Understanding the factors that contribute to abusive head trauma in kids


Abusive head trauma often requires immediate action upon presentation. An investigation probes the factors that may lead to higher mortality.

Understanding the features and factors of high mortality as a result of abusive head trauma is incredibly important because of the severity of the diagnosis, which often requires prompt action. An investigation examines the demographic and clinical elements that are tied to higher mortality in abusive head trauma.1

The investigators ran a retrospective cross-sectional study that used the Nationwide Emergency Department Sample database to find all emergency department visits in the United States with a primary diagnosis of abusive head trauma in children aged younger than 5 years. The span of time for visits was January 2006 to December 2018. They were looking at prevalence, demographic characteristics, clinical characteristics, mortality, and economic burden that was tied to abusive head trauma.

They found an estimated 12, 287 cases with a primary diagnosis of abusive head trauma resulting in an emergency department visit for children aged younger than 5 years. Estimated cases went down by 675 from 2006 to 2018 (95% CI, 403-940; P < .001), with the incidence decreasing by 6.7% every year (incidence rate ratio, 0.93; 95% CI, 0.93-0.94; P < .001). Six hundred and forty-six patients died during a hospital visit. Investigators found that the majority of patients with abusive head trauma were male (59.2%), used Medicaid (70.0%), and were aged younger than 1 year (57.3%). Following controlling for demographic characteristics, the investigators found the following factors were tied to increased mortality:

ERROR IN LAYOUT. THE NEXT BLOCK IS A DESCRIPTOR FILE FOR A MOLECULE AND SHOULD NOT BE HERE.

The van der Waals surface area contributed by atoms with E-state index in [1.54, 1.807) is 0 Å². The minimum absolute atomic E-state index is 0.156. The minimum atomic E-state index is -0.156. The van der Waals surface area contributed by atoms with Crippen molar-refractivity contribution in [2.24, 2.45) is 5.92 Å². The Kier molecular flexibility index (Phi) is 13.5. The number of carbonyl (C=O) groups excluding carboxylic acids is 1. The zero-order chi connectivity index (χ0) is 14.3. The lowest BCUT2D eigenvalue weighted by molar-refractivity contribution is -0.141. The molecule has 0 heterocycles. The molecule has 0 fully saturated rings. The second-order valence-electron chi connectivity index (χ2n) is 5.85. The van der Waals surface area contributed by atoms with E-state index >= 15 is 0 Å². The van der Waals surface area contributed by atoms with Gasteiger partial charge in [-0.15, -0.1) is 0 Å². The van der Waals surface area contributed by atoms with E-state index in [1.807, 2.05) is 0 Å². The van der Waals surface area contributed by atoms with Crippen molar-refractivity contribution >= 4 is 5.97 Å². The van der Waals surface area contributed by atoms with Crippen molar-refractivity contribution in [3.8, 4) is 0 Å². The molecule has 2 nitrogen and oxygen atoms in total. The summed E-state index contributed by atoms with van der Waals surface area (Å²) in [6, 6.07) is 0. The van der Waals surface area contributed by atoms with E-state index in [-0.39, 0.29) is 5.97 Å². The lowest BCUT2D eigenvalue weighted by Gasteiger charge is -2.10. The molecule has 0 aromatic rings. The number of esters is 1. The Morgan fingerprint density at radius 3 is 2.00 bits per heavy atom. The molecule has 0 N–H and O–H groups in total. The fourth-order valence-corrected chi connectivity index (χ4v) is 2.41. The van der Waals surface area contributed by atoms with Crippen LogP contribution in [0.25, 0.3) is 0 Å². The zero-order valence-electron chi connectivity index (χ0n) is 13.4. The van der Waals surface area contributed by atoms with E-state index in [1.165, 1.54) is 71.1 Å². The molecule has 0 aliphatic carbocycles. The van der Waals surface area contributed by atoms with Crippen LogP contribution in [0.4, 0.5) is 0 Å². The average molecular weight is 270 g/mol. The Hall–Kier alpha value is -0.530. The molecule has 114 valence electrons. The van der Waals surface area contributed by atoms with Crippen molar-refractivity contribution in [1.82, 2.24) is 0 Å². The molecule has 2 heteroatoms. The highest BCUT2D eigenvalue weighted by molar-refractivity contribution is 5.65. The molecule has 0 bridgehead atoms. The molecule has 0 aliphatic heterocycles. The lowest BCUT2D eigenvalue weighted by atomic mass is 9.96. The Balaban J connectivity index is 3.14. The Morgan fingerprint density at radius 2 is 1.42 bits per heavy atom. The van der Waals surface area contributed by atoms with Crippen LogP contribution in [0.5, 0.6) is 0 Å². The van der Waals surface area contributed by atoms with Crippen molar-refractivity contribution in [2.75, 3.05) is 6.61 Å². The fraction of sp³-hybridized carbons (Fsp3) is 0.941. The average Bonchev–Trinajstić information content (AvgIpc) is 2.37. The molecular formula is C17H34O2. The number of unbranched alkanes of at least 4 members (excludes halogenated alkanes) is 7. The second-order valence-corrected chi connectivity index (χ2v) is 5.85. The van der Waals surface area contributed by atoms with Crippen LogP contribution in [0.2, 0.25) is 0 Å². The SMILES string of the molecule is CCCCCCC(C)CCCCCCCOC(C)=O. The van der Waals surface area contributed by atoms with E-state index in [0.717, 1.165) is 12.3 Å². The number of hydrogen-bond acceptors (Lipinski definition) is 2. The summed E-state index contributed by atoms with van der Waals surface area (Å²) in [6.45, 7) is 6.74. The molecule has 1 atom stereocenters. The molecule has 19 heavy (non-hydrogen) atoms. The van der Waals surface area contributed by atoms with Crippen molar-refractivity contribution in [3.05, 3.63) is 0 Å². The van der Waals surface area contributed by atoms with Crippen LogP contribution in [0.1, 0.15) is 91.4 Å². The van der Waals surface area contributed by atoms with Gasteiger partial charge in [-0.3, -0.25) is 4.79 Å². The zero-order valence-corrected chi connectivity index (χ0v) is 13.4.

• age greater than 1 year (odds ratio [OR], 2.45; 95% CI, 1.50-3.99; P < .001),
  • first or second income quartile (OR, 1.78; 95% CI, 1.08-2.91; P = .02),
  • midwestern United States (OR, 2.04; 95% CI, 1.04-4.00; P = .04),
  • level 1 trauma center (OR, 2.69; 95% CI, 1.07-6.75; P = .04),
  • orbital fracture (OR, 15.38; 95% CI, 2.41-98.18; P = .004),
  • cerebral edema (OR, 8.49; 95% CI, 5.57-12.93; P < .001),
  • intracranial hemorrhage (OR, 4.27; 95% CI, 1.71-10.67; P = .002),
  • hypoxic ischemic brain injury (OR, 4.16; 95% CI, 2.13-8.10; P < .001),
  • skull fractures (OR, 3.20; 95% CI, 1.76-5.82; P < .001),
  • subarachnoid hemorrhage (OR, 2.43; 95% CI, 1.22-4.83; P = .01),
  • retinal hemorrhage (OR, 2.17; 95% CI, 1.40-3.38; P < .001), and
  • subdural hemorrhage (OR, 2.05; 95% CI, 1.05-3.98; P = .04).

The investigators concluded that disparities may occur in the treatment of abusive head trauma. The findings indicate that public health care agencies should consider particularly focusing on areas that are low income as well as areas in the Midwest.


  1. Shah Y, Iftikhar M, Justin G, Canner J, Woreta F. A national analysis of ophthalmic features and mortality in abusive head trauma. JAMA Ophthalmol. January 20, 2022. Epub ahead of print. doi:10.1001/jamaophthalmol.2021.5907
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